"People came to Jesus with the objection, 'Why do John's disciples and those of the Pharisees fast while Yours do not?' " —Mark 2:18
The people in today's Gospel reading thought it was time to fast, although it was time to feast. They had the right idea but the wrong time. You may be doing something appropriate to the way things were twenty years ago but inadequate for the present. For example, if you send your children to the school you attended in your own youth, you may be making a big mistake. That school had its time, but its time is not now, if you want your children to be followers of Jesus.
If you talk to your children about sexual temptations as little as your parents talked to you, you will find that what worked for your parents may not work for you. Times have changed. If you pray with your children as little as your parents prayed with you, your family may suffer much more from its lack of prayer than the family you grew up in.
In our time, prayer has become more and more our only hope. "There is an appointed time for everything, and a time for every affair under the heavens" (Eccl 3:1). Are you on time or out of sync with God's present unfolding of His plan of salvation?
Prayer: Jesus, be Lord of my time and timing.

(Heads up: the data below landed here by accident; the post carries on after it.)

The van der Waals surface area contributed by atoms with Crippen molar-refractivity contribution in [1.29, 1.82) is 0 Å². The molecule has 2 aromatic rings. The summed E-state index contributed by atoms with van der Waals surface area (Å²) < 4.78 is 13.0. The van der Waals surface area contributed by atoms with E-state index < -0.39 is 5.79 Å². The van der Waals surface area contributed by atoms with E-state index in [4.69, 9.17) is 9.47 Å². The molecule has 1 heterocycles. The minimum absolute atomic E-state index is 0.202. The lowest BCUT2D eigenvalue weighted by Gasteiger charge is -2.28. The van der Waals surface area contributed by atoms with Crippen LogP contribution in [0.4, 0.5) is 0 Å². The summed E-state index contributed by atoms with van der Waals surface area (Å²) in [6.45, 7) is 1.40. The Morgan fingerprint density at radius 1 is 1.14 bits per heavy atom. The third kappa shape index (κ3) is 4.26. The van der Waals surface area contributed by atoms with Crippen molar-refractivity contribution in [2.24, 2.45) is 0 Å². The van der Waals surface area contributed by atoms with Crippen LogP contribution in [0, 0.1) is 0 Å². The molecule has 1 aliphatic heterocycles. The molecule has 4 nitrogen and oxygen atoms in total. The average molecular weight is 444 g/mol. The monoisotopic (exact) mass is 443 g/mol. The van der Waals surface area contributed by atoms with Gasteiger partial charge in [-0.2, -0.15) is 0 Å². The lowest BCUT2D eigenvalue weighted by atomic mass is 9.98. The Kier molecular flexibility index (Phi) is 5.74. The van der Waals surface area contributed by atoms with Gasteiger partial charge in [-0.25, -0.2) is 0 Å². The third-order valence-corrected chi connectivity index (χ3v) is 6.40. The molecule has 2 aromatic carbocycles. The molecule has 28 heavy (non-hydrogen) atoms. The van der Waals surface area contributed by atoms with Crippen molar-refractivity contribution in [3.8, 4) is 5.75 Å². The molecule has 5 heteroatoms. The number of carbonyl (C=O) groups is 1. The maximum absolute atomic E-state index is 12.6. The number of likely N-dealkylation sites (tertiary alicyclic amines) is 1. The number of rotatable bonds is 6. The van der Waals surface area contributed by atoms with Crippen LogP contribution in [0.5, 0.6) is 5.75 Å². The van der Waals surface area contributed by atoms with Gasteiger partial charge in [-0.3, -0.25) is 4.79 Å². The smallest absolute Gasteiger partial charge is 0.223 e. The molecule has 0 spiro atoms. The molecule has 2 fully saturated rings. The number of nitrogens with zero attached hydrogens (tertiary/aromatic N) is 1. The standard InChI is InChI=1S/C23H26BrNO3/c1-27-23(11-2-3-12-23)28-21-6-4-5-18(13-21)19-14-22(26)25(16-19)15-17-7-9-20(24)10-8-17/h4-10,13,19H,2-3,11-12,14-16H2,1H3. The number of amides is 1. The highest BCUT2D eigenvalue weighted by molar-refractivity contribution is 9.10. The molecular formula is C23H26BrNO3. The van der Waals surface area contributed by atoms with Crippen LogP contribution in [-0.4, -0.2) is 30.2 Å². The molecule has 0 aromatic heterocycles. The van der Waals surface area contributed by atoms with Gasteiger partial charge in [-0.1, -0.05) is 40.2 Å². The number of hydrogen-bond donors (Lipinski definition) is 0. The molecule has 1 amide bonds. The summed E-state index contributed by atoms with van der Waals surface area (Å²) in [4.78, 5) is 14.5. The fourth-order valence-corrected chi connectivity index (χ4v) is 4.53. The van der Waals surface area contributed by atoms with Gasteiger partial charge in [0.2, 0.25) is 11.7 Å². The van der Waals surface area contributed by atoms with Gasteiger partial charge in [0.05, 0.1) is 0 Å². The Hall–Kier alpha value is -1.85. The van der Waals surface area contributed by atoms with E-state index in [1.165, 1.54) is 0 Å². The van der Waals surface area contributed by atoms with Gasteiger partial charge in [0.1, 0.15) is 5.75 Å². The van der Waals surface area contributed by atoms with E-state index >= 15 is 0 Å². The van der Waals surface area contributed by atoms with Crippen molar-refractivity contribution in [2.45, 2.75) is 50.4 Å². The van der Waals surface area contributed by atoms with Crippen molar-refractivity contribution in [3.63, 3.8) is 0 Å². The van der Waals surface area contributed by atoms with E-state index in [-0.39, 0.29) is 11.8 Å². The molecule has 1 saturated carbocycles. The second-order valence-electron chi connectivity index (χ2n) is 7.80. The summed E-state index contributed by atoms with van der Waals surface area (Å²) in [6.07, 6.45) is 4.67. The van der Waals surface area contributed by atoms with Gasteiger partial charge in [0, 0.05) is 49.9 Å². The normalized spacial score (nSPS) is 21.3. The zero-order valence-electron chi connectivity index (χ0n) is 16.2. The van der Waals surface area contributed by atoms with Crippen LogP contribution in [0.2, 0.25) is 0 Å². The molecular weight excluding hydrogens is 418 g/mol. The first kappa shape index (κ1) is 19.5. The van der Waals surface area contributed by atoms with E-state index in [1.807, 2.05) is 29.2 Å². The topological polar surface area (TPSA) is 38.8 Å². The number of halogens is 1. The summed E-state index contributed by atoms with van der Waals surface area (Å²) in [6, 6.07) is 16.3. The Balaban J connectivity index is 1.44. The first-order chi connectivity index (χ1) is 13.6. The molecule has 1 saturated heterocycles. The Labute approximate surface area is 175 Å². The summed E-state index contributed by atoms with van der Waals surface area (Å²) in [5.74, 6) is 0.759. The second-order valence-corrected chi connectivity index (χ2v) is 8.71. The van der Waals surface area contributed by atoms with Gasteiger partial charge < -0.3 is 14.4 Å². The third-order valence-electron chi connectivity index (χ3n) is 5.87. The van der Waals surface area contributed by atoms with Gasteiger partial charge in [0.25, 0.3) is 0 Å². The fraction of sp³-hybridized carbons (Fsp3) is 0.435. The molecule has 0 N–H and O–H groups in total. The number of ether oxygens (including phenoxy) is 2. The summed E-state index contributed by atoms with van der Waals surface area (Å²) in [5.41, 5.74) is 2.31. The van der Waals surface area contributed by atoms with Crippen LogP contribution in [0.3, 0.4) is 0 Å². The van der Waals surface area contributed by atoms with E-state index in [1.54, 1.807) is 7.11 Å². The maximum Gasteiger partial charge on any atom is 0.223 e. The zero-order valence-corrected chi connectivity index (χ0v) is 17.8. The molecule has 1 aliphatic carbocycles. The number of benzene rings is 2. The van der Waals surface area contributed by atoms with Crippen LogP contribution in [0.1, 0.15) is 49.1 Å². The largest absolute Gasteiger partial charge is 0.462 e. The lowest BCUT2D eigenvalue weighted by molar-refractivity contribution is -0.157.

Promise: "In the days when He was in the flesh, He offered prayers and supplications with loud cries and tears to God, Who was able to save Him from death, and He was heard because of His reverence." —Heb 5:7
Praise: From the Church-required minimum of fasting, Robert has now practiced fasting two or three days a week and has seen an amazing growth in his spiritual life.
Reference: (Order our tapes to help you increase your prayer life: Daily Prayers on audio AV 62-3 or video V-62, Liturgy of the Hours on audio AV 89-3 or video V-89, Married Couples Praying Together, audio AV 116-1, video V-116, Family Prayer on audio AV 59-1 or video V-59.)
Rescript: †Reverend Joseph R. Binzer, Vicar General of the Archdiocese of Cincinnati, June 17, 2008
The Nihil Obstat ("Permission to Publish") is a declaration that a book or pamphlet is considered to be free of doctrinal or moral error. It is not implied that those who have granted the Nihil Obstat agree with the contents, opinions, or statements expressed.